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Nevada Gambler-Cum-Mayor Called Out for Bubble Peeking

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In March 1955, Nevada gaming regulators accused Caliente mayor Donald E. Rowan of cheating while dealing a 21 game — which is illegal — in the Shamrock Club. He’d operated the Clover Street gambling enterprise with his partner and father-in-law Joe Colombo for seven years. Rowan had been the elected head of this southeastern Nevada railroad community for six.

The charge jeopardized his mayorship (the election was a month away, and he was unopposed) and his entrepreneurship (he may lose his gambling license), both sources of income.

A Civil Servant

By 1955, Rowan, 46, had lived in Caliente for about 30 years. The Silver State native, born in Goldfield,  had worked for the Nevada Highway Department and during World War II, served as a medic with the U.S. Navy in the South Pacific.

Along with serving as mayor, Rowan’s civic contributions included having organized the Caliente Fire Department and being its first chief. Also, he’d formed and headed three local groups: the Rotary Club, Veterans of Foreign Wars and Chamber of Commerce.

Charge of Bubble Peeking

As ordered, Rowan appeared on April 1 before the Nevada Tax Commission to state his case.

At the hearing, the commissioners alleged that one of their undercover agents and a commission investigator both witnessed Rowan and another Shamrock dealer, Bob Powell, bubble peeking. In this move, advantageous to the house, the dealer crimps the top card on the deck with their thumb, creating a bulge, or bubble, and then peeks at the card’s number.

Rowan declared innocence, saying, “I might hold my deck funny, but I wasn’t peeking.” He asked the commission to act swiftly because if they decided to revoke his gambling license, he would bow out of the run for mayor. He wanted to give Caliente residents (about 1,500 people lived there) some time to find a replacement, and the filing deadline for candidates was only eight days away.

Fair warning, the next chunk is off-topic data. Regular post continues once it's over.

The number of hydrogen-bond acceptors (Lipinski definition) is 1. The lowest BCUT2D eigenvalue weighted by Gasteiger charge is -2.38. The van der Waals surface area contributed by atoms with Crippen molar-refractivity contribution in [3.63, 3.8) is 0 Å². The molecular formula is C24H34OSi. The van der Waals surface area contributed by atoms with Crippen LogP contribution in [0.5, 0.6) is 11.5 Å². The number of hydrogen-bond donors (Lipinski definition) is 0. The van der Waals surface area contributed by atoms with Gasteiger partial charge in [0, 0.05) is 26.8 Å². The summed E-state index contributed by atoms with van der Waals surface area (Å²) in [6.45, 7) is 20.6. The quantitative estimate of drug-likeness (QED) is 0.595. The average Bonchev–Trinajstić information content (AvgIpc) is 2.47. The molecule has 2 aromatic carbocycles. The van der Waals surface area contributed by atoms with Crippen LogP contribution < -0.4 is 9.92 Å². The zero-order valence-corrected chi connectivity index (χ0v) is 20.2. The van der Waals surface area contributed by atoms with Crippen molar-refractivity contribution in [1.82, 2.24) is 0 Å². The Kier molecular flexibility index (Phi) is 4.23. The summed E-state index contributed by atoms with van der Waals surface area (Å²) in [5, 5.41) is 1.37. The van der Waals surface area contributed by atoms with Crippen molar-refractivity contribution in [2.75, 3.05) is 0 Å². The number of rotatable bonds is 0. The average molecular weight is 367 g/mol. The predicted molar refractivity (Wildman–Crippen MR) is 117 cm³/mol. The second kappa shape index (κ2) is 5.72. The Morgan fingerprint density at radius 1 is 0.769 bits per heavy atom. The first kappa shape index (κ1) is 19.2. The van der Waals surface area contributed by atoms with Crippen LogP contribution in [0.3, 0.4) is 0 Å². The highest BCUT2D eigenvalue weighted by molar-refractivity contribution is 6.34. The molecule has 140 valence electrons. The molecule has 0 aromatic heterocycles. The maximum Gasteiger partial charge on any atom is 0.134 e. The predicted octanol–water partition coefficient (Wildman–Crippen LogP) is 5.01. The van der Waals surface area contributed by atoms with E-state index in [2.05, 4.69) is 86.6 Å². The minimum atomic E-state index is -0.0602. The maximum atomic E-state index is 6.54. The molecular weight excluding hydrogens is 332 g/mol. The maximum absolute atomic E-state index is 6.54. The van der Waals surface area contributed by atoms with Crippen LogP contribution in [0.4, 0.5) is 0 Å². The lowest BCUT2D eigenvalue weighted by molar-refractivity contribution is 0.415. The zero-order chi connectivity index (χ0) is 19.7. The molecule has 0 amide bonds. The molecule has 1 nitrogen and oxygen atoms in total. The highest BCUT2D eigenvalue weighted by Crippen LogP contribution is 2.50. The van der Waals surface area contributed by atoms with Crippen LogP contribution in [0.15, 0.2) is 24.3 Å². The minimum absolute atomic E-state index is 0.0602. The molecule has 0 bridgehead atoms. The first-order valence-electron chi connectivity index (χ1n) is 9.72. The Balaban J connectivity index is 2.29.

Allowing Minors to Gamble

The tax commissioners also accused Rowan of allowing under-age youths to gamble and drink alcohol at the Shamrock, violations of Nevada law as well.

Rowan’s response was that he’d let his son, who’d just returned home from college, drink a little with his friends, but stopped it when the friends invited others to join them. The mayor added that the Shamrock Club hadn’t been in trouble with the Caliente police ever, and one member of the force was at the club often, playing in a band.

How the Votes Went

Despite Rowan claiming innocence and having a clean gaming record since entering the industry seven years earlier, the tax commissioners stripped him of his gambling license, which had covered 21, craps and slot machines. They based their decision on the alleged “unsuitable method of operation” of the Shamrock. Their unanimous vote for revocation put Rowan out of business.

On the mayoral front, though, developments were positive for Rowan. Caliente’s residents re-elected him in May 1955, and he’d go on to complete a second term.

No Reprieve in Sight

Rowan requested a reinstatement of his gambling permit, in June 1955. However, the licensing arbitrators disallowed it and told him he had to wait a year before reapplying.

When that time rolled around, Rowan tried again, to no avail. In fact, he never would be granted another gambling license.

Other men, however, would get licensed for gambling at the Shamrock Club, until 2005, at which time the proprietors stopped offering games of chance. Today, the enterprise is still in business but as the Shamrock Pub, at a different Clover Street address.

Did the tax commissioners treat Rowan fairly or not?


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